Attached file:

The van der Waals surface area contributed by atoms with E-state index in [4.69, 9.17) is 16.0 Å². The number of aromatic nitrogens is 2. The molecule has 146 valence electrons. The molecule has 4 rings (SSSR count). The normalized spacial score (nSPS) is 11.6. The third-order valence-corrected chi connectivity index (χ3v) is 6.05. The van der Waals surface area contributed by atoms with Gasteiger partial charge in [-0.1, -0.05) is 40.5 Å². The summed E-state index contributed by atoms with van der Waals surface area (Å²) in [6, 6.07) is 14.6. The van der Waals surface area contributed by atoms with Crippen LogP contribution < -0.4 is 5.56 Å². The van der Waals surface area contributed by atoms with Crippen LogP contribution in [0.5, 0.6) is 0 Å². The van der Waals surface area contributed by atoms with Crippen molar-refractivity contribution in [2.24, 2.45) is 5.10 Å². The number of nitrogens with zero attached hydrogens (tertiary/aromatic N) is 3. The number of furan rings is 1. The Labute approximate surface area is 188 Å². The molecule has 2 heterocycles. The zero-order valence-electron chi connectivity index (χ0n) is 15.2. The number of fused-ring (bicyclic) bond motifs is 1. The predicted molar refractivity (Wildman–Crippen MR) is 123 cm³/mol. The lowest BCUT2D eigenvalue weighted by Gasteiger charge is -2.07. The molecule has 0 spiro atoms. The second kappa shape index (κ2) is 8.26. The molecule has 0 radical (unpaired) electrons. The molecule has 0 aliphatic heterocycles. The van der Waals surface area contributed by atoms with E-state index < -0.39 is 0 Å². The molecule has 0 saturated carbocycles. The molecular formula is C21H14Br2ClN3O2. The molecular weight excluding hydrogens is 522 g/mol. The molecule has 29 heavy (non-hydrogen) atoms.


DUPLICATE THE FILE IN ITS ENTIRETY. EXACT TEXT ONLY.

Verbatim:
The van der Waals surface area contributed by atoms with E-state index in [4.69, 9.17) is 16.0 Å². The number of aromatic nitrogens is 2. The molecule has 146 valence electrons. The molecule has 4 rings (SSSR count). The normalized spacial score (nSPS) is 11.6. The third-order valence-corrected chi connectivity index (χ3v) is 6.05. The van der Waals surface area contributed by atoms with Gasteiger partial charge in [-0.1, -0.05) is 40.5 Å². The summed E-state index contributed by atoms with van der Waals surface area (Å²) in [6, 6.07) is 14.6. The van der Waals surface area contributed by atoms with Crippen LogP contribution < -0.4 is 5.56 Å². The van der Waals surface area contributed by atoms with Crippen LogP contribution in [0.5, 0.6) is 0 Å². The van der Waals surface area contributed by atoms with Crippen molar-refractivity contribution in [2.24, 2.45) is 5.10 Å². The number of nitrogens with zero attached hydrogens (tertiary/aromatic N) is 3. The number of furan rings is 1. The Labute approximate surface area is 188 Å². The molecule has 2 heterocycles. The zero-order valence-electron chi connectivity index (χ0n) is 15.2. The number of fused-ring (bicyclic) bond motifs is 1. The predicted molar refractivity (Wildman–Crippen MR) is 123 cm³/mol. The lowest BCUT2D eigenvalue weighted by Gasteiger charge is -2.07. The molecule has 0 spiro atoms. The second kappa shape index (κ2) is 8.26. The molecule has 0 radical (unpaired) electrons. The molecule has 0 aliphatic heterocycles. The van der Waals surface area contributed by atoms with E-state index < -0.39 is 0 Å². The molecule has 0 saturated carbocycles. The molecular formula is C21H14Br2ClN3O2. The molecular weight excluding hydrogens is 522 g/mol. The molecule has 29 heavy (non-hydrogen) atoms.